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“Morgan did not have the upper hand in this relationship.”   

Morgan never shot herself up—Aaron would inject them both—and they would have a recurring argument, a friend says. “Me first.” “No, me first.” Sometimes Morgan would say she deserved to go first because she was supplying the money: “I do everything to get it. You’ve got to do me first!” Other times, she’d make a practical case. “You have to be awake when you do it.” And if Aaron nodded off in the middle of injecting her, she’d shout, “You’re hurting me!” until he did it right. Aaron refused to sell the more important pieces of his weapons and military-memorabilia collection to pay for drugs. But Morgan started to complain that Aaron wouldn’t do anything to help get more money. “Everything is my responsibility,” she’d say.

On February 17, 2012, Morgan met a man at Johnny’s Bar in the Village, went back with him to his apartment, waited for him to fall asleep, and fled with his backpack. Inside were two laptops, an iPhone, a wallet, and credit cards. When Morgan used the cards, the police traced them to her. She was charged with third- and fourth-degree larceny. Five days later, on February 22, Morgan and Aaron and another friend were arrested in Washington Heights. They’d just bought some heroin, and Aaron, in the driver’s seat, had pulled over to inject himself. A cop found empty heroin bags on the floor, pot, a digital scale with heroin residue in Morgan’s bag, and, in the trunk, a .223 caliber Ruger Mini-14 assault rifle registered to Aaron’s family. Aaron pleaded guilty to fourth-degree criminal possession of a weapon, a ­misdemeanor, and served part of a five-month jail sentence. Morgan’s case, not for weapons but drugs, was adjourned in contemplation of later dismissal (it was restored again after she was rearrested in December). Still, Morgan was hysterical in custody, crying and screaming. She called her mother, not just for help but for something to get her through withdrawal. “I’m going to be sick,” she shouted. “Bring me something!” Morgan was released before Aaron. “When I got out,” he says, “there was a big stash waiting for me at home.”

Morgan was five months along when she learned she was pregnant last summer. Aaron says she weaned herself off heroin during her pregnancy, if not as quickly as he wanted. That fall, someone said they witnessed Aaron sprinkling a white powder on the pavement inside Washington Square Park and slamming the powder with a rock, triggering a small explosion. “I’m making bombs to blow up the arch,” police say the witness claimed Aaron said. Not long after, Aaron says he let someone use the 9th Street apartment to take a shower. He now believes that person was an informant or an undercover cop.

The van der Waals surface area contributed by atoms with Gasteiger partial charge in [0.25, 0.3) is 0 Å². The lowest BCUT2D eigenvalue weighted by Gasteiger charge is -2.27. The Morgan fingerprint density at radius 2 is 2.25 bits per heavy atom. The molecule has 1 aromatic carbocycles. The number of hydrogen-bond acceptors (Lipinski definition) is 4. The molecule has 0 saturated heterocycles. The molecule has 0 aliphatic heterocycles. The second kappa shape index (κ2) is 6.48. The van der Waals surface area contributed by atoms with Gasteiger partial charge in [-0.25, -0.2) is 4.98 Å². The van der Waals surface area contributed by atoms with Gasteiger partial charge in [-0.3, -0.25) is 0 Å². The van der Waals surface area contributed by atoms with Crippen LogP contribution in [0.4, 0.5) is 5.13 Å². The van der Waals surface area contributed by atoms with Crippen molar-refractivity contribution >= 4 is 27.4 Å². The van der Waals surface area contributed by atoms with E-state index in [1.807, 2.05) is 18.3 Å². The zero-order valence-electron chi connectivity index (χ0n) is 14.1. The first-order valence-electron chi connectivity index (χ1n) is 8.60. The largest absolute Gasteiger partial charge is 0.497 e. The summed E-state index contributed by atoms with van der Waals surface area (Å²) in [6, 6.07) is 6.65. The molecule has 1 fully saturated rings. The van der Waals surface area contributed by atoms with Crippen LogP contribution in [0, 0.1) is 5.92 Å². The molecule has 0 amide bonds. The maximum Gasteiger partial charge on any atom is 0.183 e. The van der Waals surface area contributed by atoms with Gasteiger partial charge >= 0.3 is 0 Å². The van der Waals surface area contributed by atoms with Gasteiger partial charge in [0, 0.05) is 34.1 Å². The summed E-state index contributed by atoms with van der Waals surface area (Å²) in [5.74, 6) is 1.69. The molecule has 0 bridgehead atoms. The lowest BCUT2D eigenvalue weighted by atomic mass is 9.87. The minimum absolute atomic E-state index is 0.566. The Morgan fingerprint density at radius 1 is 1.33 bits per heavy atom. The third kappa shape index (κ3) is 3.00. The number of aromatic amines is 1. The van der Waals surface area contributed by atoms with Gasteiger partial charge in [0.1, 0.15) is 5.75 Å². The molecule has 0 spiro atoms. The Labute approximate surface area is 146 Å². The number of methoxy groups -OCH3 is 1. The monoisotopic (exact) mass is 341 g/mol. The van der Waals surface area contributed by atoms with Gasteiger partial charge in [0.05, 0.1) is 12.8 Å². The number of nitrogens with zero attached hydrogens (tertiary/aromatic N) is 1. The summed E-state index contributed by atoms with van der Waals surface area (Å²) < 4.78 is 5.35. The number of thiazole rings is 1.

At 6 a.m., on December 29, the sun hadn’t quite risen and a light snow was starting to fall. Morgan, just days from her due date, heard the knock on the door. The police said they were there because of the credit-card-fraud charge against her. Morgan seemed confused. “I know about the case,” she said. “I was told the situation was taken care of.”

She woke up Aaron. “There are cops!” He came out of the bedroom and was told to sit on the couch. By then, the police had seen the shotgun, the plastic container with a strange powder, the jerry-rigged grenade launcher. Morgan stood behind Aaron and called her mother as the police placed handcuffs on her. The officers went on to find the DIY instructions for bomb-making and booby traps and a collection of pages printed from the web with the title The Terrorist’s Encyclopedia. They soon decided that the powder was likely HMTD, enough to cause a substantial explosion, and evacuated the building as well as the buildings on either side.

The police cuffed Aaron and began to lead the couple away to separate squad cars. “I fucked up,” Aaron said. “But I love you.”

Morgan said, “I love you.”

Aaron admitted right away to making the HMTD himself. Morgan, meanwhile, seemed to distance herself from Aaron and the weapons. She said she hadn’t realized the extent of his collection. She said that after Sandy Hook, Aaron had said they ought to go buy more guns “before the law is changed.”

Aaron was jailed immediately. Morgan went into labor shortly after her arrest and was brought to St. Luke’s Hospital. Melody went directly into Morgan’s parents’ care. Morgan agreed to wear an ankle monitor, hand over her passport, and spend 30 days in a rehab center and another 30 in an outpatient facility. At her court date, she managed one stolen glance at her father, sitting two rows behind her. She mouthed Hi.


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